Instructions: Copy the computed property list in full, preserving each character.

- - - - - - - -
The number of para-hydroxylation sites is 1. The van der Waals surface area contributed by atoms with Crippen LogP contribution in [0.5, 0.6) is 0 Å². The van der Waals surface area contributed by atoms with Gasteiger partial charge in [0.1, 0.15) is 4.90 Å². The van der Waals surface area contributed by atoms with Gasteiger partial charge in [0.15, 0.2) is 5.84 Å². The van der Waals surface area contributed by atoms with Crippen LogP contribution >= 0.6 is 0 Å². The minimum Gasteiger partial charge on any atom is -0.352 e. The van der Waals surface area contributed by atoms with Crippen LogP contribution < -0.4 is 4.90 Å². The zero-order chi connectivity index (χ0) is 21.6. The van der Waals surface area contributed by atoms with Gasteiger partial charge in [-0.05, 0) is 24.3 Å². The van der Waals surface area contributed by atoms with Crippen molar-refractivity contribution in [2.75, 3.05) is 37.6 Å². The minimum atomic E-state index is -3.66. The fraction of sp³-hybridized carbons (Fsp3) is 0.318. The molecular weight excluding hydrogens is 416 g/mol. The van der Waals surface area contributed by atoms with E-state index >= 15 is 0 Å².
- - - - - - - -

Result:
The number of para-hydroxylation sites is 1. The van der Waals surface area contributed by atoms with Crippen LogP contribution in [0.5, 0.6) is 0 Å². The van der Waals surface area contributed by atoms with Gasteiger partial charge in [0.1, 0.15) is 4.90 Å². The van der Waals surface area contributed by atoms with Gasteiger partial charge in [0.15, 0.2) is 5.84 Å². The van der Waals surface area contributed by atoms with Crippen LogP contribution >= 0.6 is 0 Å². The minimum Gasteiger partial charge on any atom is -0.352 e. The van der Waals surface area contributed by atoms with Crippen LogP contribution < -0.4 is 4.90 Å². The zero-order chi connectivity index (χ0) is 21.6. The van der Waals surface area contributed by atoms with Gasteiger partial charge in [-0.05, 0) is 24.3 Å². The van der Waals surface area contributed by atoms with Crippen molar-refractivity contribution in [2.75, 3.05) is 37.6 Å². The minimum atomic E-state index is -3.66. The fraction of sp³-hybridized carbons (Fsp3) is 0.318. The molecular weight excluding hydrogens is 416 g/mol. The van der Waals surface area contributed by atoms with E-state index >= 15 is 0 Å².